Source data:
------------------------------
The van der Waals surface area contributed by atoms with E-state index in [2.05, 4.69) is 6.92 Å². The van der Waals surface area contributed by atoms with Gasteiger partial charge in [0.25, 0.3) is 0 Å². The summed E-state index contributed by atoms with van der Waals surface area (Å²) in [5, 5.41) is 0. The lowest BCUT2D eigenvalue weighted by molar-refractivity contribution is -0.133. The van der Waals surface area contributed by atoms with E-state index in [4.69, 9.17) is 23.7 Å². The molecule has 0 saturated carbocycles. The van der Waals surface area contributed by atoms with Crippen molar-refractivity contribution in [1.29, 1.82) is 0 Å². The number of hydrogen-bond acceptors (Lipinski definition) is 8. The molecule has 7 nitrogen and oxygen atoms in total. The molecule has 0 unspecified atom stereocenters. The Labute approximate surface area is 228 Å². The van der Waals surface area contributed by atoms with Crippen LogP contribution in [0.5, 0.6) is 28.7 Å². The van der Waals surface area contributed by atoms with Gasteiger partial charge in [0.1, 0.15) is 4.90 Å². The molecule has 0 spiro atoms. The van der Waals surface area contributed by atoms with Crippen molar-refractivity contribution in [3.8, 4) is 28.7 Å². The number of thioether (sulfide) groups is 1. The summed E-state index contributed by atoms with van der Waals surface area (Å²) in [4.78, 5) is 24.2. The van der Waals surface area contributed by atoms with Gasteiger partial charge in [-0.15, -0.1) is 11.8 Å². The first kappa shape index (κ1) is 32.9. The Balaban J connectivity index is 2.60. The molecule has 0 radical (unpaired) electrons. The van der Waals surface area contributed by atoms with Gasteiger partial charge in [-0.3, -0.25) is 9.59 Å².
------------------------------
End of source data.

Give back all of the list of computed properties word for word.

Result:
The van der Waals surface area contributed by atoms with E-state index in [2.05, 4.69) is 6.92 Å². The van der Waals surface area contributed by atoms with Gasteiger partial charge in [0.25, 0.3) is 0 Å². The summed E-state index contributed by atoms with van der Waals surface area (Å²) in [5, 5.41) is 0. The lowest BCUT2D eigenvalue weighted by molar-refractivity contribution is -0.133. The van der Waals surface area contributed by atoms with E-state index in [4.69, 9.17) is 23.7 Å². The molecule has 0 saturated carbocycles. The van der Waals surface area contributed by atoms with Crippen molar-refractivity contribution in [1.29, 1.82) is 0 Å². The number of hydrogen-bond acceptors (Lipinski definition) is 8. The molecule has 7 nitrogen and oxygen atoms in total. The molecule has 0 unspecified atom stereocenters. The Labute approximate surface area is 228 Å². The van der Waals surface area contributed by atoms with Crippen LogP contribution in [0.5, 0.6) is 28.7 Å². The van der Waals surface area contributed by atoms with Gasteiger partial charge in [0.1, 0.15) is 4.90 Å². The molecule has 0 spiro atoms. The van der Waals surface area contributed by atoms with Crippen molar-refractivity contribution in [3.8, 4) is 28.7 Å². The number of thioether (sulfide) groups is 1. The summed E-state index contributed by atoms with van der Waals surface area (Å²) in [4.78, 5) is 24.2. The van der Waals surface area contributed by atoms with Gasteiger partial charge in [-0.15, -0.1) is 11.8 Å². The first kappa shape index (κ1) is 32.9. The Balaban J connectivity index is 2.60. The molecule has 0 radical (unpaired) electrons. The van der Waals surface area contributed by atoms with Gasteiger partial charge in [-0.3, -0.25) is 9.59 Å².